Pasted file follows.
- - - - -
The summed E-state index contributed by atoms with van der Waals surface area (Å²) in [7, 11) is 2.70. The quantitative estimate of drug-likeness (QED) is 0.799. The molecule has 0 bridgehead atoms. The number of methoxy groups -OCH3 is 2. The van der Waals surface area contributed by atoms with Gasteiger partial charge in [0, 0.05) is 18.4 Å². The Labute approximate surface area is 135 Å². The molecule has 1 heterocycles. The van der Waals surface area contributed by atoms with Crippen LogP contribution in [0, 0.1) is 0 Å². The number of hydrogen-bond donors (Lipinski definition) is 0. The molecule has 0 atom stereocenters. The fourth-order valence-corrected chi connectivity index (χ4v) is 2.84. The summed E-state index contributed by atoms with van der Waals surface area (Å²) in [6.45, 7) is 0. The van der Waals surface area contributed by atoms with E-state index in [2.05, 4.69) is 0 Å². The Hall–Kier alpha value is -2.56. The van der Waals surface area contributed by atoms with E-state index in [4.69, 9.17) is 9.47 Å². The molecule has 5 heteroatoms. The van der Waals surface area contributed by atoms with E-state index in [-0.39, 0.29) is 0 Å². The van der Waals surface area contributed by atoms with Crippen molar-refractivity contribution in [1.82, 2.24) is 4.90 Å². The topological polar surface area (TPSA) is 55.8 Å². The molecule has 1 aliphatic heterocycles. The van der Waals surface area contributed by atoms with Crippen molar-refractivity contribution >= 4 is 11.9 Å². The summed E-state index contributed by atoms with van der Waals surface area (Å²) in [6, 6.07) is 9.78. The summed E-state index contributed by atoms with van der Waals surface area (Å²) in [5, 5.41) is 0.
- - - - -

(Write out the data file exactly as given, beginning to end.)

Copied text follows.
The summed E-state index contributed by atoms with van der Waals surface area (Å²) in [7, 11) is 2.70. The quantitative estimate of drug-likeness (QED) is 0.799. The molecule has 0 bridgehead atoms. The number of methoxy groups -OCH3 is 2. The van der Waals surface area contributed by atoms with Gasteiger partial charge in [0, 0.05) is 18.4 Å². The Labute approximate surface area is 135 Å². The molecule has 1 heterocycles. The van der Waals surface area contributed by atoms with Crippen LogP contribution in [0, 0.1) is 0 Å². The number of hydrogen-bond donors (Lipinski definition) is 0. The molecule has 0 atom stereocenters. The fourth-order valence-corrected chi connectivity index (χ4v) is 2.84. The summed E-state index contributed by atoms with van der Waals surface area (Å²) in [6.45, 7) is 0. The van der Waals surface area contributed by atoms with E-state index in [2.05, 4.69) is 0 Å². The Hall–Kier alpha value is -2.56. The van der Waals surface area contributed by atoms with E-state index in [4.69, 9.17) is 9.47 Å². The molecule has 5 heteroatoms. The van der Waals surface area contributed by atoms with E-state index in [-0.39, 0.29) is 0 Å². The van der Waals surface area contributed by atoms with Crippen molar-refractivity contribution in [1.82, 2.24) is 4.90 Å². The topological polar surface area (TPSA) is 55.8 Å². The molecule has 1 aliphatic heterocycles. The van der Waals surface area contributed by atoms with Crippen molar-refractivity contribution >= 4 is 11.9 Å². The summed E-state index contributed by atoms with van der Waals surface area (Å²) in [6, 6.07) is 9.78. The summed E-state index contributed by atoms with van der Waals surface area (Å²) in [5, 5.41) is 0.